Emperor penguins are doting parents from the moment their egg is laid, long before it hatches. They have to be, for the chick to survive -- they breed during the winter, and the egg must incubate in harsh weather. After the egg hatches, the chick's parents continue taking care of him for several months, until he is grown enough to learn to hunt for his own food.
Protecting the Egg
Emperor penguins always breed during the Antarctic winter, laying their eggs in May. After the female lays her egg, she passes it off to the male, who keeps it warm by tucking it under a pouch of skin above his feet. He balances the egg there for about 64 days, during which time the female travels to the ocean to hunt. The male huddles with the other males in his colony, and they help each other stay warm while they fast, incubate their eggs and dutifully wait for their partners to return.
The colony's females return around the time that the eggs hatch, with bellies full of food to feed their young. They take over caring for the hatchlings, regurgitating the food they caught while the males travel to the ocean for their first meal in more than 100 days. For the next 50 days or so, the parents continually switch back and forth, one hunting while the other stays with and feeds the chick.
When the chick is about 2 months old, he starts spending more time away from his parents, though he still depends on them for food. The parents leave him in a group of chicks called a creche, which is supervised by other penguins in the colony. They can then go hunt together; this is not as time-consuming as it was during the winter, as the warmer spring weather brings the shoreline closer to the colony's nesting site. When the parents return to the colony, they reunite with their chick to regurgitate for him.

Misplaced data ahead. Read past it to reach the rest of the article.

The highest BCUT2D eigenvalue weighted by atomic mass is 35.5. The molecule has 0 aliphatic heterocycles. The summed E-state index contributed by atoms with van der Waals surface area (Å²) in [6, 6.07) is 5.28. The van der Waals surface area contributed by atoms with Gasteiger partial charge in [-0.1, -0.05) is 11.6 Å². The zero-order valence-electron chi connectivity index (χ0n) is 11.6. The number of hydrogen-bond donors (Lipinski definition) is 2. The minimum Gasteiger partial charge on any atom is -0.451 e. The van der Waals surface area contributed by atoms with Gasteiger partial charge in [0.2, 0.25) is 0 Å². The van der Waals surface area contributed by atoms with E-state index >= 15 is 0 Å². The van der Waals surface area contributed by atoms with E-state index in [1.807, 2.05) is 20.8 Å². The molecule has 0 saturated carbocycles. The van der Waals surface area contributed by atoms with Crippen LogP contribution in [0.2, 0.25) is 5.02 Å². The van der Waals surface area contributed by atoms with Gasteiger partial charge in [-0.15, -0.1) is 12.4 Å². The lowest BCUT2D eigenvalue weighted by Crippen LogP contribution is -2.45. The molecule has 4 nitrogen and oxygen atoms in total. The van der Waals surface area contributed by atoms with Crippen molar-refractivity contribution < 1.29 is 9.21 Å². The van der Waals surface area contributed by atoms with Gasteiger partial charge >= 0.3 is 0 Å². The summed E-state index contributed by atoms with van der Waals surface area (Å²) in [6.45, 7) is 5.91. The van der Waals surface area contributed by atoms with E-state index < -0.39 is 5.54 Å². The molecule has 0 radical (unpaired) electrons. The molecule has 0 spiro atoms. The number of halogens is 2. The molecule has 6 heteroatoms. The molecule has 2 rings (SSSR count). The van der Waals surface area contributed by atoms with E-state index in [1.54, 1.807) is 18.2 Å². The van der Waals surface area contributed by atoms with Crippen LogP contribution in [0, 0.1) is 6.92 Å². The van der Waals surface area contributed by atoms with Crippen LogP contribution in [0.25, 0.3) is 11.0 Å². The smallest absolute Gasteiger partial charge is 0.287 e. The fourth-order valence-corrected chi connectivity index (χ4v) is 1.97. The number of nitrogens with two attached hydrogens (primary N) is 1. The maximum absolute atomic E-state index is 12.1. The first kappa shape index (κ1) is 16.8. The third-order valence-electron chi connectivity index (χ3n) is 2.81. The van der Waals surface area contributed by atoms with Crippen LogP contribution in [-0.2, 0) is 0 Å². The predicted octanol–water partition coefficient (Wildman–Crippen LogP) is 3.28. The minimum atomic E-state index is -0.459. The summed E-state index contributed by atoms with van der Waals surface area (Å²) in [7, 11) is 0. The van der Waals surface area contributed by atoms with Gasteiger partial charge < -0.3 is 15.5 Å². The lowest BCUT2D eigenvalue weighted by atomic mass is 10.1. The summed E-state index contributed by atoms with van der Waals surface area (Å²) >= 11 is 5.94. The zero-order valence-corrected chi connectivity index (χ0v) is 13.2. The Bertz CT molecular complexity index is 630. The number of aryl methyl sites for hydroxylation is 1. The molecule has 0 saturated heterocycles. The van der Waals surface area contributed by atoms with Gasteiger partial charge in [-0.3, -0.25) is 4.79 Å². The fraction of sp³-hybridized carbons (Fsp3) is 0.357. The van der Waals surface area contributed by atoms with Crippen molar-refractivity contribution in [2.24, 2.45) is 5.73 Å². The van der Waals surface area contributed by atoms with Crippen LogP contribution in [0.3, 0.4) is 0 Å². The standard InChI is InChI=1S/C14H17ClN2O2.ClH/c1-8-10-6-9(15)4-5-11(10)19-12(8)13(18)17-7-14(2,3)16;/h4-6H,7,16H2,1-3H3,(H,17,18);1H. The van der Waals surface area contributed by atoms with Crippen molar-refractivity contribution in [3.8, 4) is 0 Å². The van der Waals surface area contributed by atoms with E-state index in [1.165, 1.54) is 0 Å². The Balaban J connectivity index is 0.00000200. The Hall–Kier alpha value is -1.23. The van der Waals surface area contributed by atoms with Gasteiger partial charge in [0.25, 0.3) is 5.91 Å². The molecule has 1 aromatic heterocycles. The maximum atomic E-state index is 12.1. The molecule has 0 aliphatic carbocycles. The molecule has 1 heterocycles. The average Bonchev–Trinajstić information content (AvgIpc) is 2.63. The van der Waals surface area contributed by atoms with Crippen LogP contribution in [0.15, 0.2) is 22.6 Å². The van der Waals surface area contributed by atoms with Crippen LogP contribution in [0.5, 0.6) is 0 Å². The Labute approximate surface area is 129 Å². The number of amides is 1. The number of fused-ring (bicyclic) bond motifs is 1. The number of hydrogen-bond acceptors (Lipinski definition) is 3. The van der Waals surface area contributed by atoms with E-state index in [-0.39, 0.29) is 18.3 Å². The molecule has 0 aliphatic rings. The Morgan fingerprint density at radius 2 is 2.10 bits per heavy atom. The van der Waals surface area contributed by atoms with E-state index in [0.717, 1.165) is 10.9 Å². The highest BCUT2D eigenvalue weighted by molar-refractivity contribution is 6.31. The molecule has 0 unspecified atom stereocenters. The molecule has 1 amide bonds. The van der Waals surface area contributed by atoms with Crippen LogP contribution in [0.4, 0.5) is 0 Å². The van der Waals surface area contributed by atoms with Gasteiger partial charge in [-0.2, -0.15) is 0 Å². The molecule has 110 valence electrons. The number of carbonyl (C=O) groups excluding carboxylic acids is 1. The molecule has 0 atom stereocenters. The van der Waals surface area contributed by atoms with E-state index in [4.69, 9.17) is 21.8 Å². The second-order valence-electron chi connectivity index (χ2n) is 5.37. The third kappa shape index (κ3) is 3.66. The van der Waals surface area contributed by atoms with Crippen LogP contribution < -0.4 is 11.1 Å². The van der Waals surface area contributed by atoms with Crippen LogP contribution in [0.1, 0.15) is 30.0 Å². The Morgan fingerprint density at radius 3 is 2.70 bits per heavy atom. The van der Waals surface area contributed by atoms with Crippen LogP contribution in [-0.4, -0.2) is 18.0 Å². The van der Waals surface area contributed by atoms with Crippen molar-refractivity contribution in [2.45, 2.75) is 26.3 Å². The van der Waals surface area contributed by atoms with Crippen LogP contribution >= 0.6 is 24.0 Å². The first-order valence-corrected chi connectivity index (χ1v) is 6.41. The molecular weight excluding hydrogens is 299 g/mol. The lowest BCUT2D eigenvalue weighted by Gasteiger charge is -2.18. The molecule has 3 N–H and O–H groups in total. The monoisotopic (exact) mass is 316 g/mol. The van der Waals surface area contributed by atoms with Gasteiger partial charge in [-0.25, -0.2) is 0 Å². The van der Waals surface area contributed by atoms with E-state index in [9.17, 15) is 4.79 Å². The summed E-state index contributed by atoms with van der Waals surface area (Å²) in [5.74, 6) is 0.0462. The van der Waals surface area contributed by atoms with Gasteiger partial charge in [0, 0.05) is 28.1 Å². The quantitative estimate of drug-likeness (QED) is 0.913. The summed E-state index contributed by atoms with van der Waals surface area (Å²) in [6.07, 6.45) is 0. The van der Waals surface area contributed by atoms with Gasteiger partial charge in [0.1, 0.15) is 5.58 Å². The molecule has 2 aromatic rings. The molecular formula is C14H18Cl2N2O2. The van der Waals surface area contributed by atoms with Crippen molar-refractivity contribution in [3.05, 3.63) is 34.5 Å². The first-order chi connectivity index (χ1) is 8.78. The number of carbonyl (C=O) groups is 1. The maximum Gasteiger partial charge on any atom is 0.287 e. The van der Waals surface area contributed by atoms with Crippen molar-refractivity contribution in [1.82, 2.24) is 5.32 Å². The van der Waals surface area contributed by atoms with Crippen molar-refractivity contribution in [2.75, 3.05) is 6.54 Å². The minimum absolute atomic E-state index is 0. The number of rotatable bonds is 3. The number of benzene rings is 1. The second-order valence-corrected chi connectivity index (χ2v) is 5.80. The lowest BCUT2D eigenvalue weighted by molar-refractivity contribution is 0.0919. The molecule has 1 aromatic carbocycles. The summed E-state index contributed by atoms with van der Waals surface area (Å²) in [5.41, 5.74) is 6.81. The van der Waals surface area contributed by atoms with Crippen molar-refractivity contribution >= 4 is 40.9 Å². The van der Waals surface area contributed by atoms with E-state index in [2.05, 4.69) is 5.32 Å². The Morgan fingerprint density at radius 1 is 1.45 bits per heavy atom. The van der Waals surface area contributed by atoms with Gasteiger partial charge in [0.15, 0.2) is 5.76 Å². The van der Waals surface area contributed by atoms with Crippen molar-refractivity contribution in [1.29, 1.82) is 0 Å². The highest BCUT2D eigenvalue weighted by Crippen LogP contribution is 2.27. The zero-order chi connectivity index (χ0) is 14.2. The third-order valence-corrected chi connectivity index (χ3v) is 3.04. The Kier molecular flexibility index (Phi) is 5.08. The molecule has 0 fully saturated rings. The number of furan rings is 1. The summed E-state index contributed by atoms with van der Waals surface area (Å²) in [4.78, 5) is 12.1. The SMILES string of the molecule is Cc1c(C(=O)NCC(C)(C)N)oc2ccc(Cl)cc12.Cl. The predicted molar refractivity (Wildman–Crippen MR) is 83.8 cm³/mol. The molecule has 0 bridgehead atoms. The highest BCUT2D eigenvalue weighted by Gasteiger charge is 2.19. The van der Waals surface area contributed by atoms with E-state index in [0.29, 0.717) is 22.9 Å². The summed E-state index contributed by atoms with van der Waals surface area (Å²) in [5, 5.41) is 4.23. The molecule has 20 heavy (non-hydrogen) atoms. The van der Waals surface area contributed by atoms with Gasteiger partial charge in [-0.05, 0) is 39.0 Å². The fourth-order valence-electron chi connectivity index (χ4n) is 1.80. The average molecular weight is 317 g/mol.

At the beginning of summer, the colony's chicks become fully independent and the colony travels as a group to the sea for hunting. Because emperor penguins breed and incubate their eggs during the harsh winter, the young are old enough to transition to independence during summer, when food is most abundant. At this point the chicks are about 150 days old and only beginning to lose their fluffy down feathers, but they are mature enough to no longer depend on their parents, and they learn to hunt and feed themselves.
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Tom Ryan is a freelance writer, editor and English tutor. He graduated from the University of Pittsburgh with a degree in English writing, and has also worked as an arts and entertainment reporter with "The Pitt News" and a public relations and advertising copywriter with the Carnegie Library of Pittsburgh.